Mr. Benedict was dismissed, at his own 
request, on the 10th of February, 1830. He 
continued in the work of the ministry, except 
when he was for a while engaged in teaching, 
until he died, in Brooklyn, New York, 
November 17, 1856, aged 65 years. His 
death resulted from a railway accident. 


On the 2 2d of September, 1830, the 
Church in Vernon invited the Rev. David L. 
Hunn, who had been preaching there since 
July, to become their pastor. He did not 
accept the call, but continued to preach as 
stated supply, until the close of March, 1832. 

A revival of religion was in progress when 
he began to preach there, which continued 
through that and the following year. This 
was an era of remarkable revivals. The char- 
acteristic means used for promoting them was 
the "protracted meeting," usually continued 
for four days, in which the minister was 
assisted by neighboring pastors, and other 
preachers. Such a meeting was held in 
Vernon, commencing on the 6th of Sep- 
tember, 1 83 1. Of this meeting, the Rev. 
Mr. Hunn said, in a published account of 
the revival, that "it was in all respects the 
most interesting and efficient meeting of the 
kind that has been held in this region." More 
than 80 persons united with the Church upon 
profession, during the years 1831 and 1832; a 
much larger number than in any corresponding 
period of the Church's history. 


The fourth pastor of the Church was the 
Reverend Chester Humphrey, who was or- 
dained October 4, 1832. The Church con- 
tinued to increase in numbers. In the five 
years before another church was formed, it 
received to its membership more than eighty 
persons; in nearly equal numbers by profes- 
sion and by letter. Many of these, as of those 
received after the revivals of 1830 and 1831, 
were living in the North part of the town. 
The growing industries there brought hither 
many professed Christians, who became mem- 
bers of the church in Vernon. They brought 
hither many others, chiefly persons in early 
life, who came under the prevailing religious 
influences of the place. Attendance upon the 
Sabbath worship at Vernon was expected, and 
was as general as could be secured from such 
a distance, of two and a half to three miles. 
(One of the distinct recollections of my child- 
hood, is that of the large number of men from 
this part of the town who used to pass my 
father's house, every Sunday, on foot, in going 
to meeting at the Centre and returning. One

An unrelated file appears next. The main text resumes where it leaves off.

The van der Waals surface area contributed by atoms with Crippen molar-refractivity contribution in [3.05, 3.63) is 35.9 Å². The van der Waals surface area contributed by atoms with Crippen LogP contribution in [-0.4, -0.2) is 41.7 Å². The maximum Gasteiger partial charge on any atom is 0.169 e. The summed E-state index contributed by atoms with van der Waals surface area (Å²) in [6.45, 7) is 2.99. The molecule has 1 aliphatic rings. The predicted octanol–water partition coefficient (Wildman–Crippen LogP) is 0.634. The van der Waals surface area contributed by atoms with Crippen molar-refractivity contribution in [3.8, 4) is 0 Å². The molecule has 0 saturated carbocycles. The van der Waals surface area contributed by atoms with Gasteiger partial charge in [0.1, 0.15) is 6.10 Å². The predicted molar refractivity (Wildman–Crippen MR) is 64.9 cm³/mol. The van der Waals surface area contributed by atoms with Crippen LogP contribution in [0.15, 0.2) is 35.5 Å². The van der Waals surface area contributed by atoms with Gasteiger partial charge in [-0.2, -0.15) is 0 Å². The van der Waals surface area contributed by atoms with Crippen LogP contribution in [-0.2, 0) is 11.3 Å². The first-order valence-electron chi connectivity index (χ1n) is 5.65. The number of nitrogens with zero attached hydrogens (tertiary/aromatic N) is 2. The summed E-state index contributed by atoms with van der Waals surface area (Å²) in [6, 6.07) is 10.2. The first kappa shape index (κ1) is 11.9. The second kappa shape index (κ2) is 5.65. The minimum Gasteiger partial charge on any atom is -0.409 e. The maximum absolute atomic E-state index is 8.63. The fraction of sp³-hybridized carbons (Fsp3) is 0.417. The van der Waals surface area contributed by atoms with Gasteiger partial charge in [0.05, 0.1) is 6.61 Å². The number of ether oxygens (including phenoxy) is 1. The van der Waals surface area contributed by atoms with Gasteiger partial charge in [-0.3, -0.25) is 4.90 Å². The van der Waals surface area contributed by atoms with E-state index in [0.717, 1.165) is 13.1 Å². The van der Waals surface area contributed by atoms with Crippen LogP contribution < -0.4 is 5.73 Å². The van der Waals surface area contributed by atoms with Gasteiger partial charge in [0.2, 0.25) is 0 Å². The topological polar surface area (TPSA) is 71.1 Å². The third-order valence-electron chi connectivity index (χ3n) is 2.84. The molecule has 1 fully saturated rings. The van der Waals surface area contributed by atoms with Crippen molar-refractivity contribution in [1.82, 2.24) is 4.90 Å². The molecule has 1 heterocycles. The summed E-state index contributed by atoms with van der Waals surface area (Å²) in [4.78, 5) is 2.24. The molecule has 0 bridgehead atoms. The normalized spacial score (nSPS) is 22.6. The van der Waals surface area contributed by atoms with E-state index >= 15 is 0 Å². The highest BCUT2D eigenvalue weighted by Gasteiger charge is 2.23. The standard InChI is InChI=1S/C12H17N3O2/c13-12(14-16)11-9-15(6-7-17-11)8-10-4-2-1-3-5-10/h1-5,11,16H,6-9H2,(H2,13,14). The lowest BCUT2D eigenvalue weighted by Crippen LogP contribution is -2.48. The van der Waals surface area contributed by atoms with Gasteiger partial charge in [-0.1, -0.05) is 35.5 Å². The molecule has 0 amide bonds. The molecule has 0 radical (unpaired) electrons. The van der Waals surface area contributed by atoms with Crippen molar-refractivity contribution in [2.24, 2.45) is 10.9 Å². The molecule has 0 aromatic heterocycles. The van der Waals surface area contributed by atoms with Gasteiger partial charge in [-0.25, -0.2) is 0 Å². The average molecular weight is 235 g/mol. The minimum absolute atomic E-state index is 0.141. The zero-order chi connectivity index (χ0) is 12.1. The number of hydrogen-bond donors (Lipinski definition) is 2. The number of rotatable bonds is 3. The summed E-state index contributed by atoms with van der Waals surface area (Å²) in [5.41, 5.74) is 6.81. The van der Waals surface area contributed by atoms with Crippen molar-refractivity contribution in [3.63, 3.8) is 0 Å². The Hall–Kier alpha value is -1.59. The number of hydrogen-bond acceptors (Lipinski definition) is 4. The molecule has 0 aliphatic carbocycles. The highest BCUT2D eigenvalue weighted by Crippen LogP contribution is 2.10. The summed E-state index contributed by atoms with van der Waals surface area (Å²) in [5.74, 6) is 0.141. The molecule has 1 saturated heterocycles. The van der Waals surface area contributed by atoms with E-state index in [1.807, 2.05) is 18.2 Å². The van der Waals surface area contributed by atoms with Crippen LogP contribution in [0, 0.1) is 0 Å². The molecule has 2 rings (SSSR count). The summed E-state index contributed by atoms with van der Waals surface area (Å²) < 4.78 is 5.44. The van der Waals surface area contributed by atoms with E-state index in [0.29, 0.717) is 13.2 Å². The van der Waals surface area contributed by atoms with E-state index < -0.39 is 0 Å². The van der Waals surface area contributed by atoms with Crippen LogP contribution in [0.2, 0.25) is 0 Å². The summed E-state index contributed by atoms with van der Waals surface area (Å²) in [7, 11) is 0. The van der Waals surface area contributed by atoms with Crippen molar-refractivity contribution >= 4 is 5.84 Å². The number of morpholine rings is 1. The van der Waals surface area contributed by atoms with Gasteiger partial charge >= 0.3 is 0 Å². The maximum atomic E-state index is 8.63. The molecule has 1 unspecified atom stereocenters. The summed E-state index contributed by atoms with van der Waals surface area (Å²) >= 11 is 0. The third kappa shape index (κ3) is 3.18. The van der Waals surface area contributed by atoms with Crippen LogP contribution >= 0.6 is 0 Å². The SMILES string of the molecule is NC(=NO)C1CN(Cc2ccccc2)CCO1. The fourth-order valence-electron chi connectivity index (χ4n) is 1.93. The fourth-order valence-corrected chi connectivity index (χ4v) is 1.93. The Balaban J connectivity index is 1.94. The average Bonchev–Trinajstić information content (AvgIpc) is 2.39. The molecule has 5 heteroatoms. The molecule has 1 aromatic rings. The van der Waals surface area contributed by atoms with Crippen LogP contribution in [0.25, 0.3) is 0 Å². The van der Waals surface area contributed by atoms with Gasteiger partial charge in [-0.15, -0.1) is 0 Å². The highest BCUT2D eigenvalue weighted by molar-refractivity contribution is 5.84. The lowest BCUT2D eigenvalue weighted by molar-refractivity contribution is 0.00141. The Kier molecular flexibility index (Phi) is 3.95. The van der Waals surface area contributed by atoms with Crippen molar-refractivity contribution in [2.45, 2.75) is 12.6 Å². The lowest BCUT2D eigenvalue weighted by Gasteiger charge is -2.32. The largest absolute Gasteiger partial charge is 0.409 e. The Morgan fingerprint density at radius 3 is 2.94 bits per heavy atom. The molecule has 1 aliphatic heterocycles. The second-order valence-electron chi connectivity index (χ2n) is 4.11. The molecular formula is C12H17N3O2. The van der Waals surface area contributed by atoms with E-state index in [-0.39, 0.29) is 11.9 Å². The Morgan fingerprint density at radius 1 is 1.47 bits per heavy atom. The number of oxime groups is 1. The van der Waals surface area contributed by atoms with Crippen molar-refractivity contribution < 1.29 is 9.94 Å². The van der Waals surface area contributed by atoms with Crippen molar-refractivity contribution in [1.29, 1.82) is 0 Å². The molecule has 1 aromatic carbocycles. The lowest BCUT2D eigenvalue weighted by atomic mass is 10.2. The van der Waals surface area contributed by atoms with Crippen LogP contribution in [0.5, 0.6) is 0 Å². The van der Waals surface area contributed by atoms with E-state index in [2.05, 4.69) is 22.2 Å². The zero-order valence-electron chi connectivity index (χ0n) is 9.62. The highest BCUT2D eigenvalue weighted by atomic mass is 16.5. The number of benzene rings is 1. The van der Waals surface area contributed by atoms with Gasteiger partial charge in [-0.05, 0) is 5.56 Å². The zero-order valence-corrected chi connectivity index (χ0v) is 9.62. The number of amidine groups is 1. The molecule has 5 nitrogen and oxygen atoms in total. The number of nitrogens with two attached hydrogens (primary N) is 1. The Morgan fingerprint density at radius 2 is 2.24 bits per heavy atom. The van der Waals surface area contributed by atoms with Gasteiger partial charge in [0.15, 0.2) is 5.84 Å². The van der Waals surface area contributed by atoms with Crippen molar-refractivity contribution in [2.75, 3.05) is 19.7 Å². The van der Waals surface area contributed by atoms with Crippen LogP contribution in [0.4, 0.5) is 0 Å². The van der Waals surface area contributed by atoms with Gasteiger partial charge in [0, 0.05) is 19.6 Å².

man, for a time, made the journey on such a 


lowly beast as some of the ancient prophets 
rode. But the most noticeable sight of the 
day was the large team wagon of the Rock 
Company, with four horses driven by John 
Chapman, Junior, full loaded with girls from 
the Rock Factory.) There were many local 
religious meetings, and the daily presence of 
Christian example. And thus about one- 
fourth of all the additions to the Church in 
Vernon, for the seven years preceding the 
formation of the Second Church, were from 
that part of the town which became the espe- 
cial care of the new church. This district 
was of much narrower limits than the present 
city of Rockville. All but one or two of the 
sixty families enumerated here in 1836 lived 
on a tract but half a mile in width, on the 
Northern border of the town. Hardly ten of 
these were on the South side of the river. 
The fact should be noticed, that only six of 
the thirty-five members who were dismissed 
from Vernon, in 1837, to found the new 
church, were received at Vernon before 1830. 
Clearly, the providence and the grace of God 
were alike preparing the way for a living 
church on this ground. 


The measures taken to form a Second 
Church and Society in Vernon were fully 
described in the Historical Discourse already 
referred to. There was no occasion for action 
by the original Ecclesiastical Society. Those 
of its members who proposed to form a new 
Society, withdrew from the old Society, indi- 
vidually, in the manner provided by law. 

The subject was first presented to the 
Church in Vernon, at a meeting held on the 
nth of November, 1836, when, as appears by 
the record, " a petition was made by several 
members residing in the northern part of the 
town, for permission to meet and enjoy the 
ordinances of the gospel by themselves, during 
the ensuing season." A committee was ap- 
pointed, to consider this petition, and report 
at a future meeting. This committee con- 
sisted of the pastor, and Deacon Flavel Tal- 
cott, Messrs. Thomas Wright Kellogg, John 
Chapman and George Kellogg. At a meeting 
held one week later, "the committee reported 
in favor of granting the petition. The report 
was accepted, and a motion carried to grant 
the petition." 


There was no occasion for further action 
by the Vernon Church, until the preparations 
for forming a new church were nearly com- 
pleted. Those of the Vernon members who 
were engaged in this work, then presented a 
request that their covenant relations with the 
Church in Vernon might be dissolved. The 
record shows, that at a meeting of that 
Church, held October 2, 1837, "a vote was 
passed to dismiss the following persons, agree- 
ably to their request, with a view to their 
being organized into a Church." This is fol- 
lowed by the names of the thirty-five members 
who were thus dismissed. 

The Church in Vernon, by this act, parted 
with about one-sixth of its resident members, 
and with no small part of its working force. 
Yet the work undertaken by those who went 
forth for this high purpose was so evidently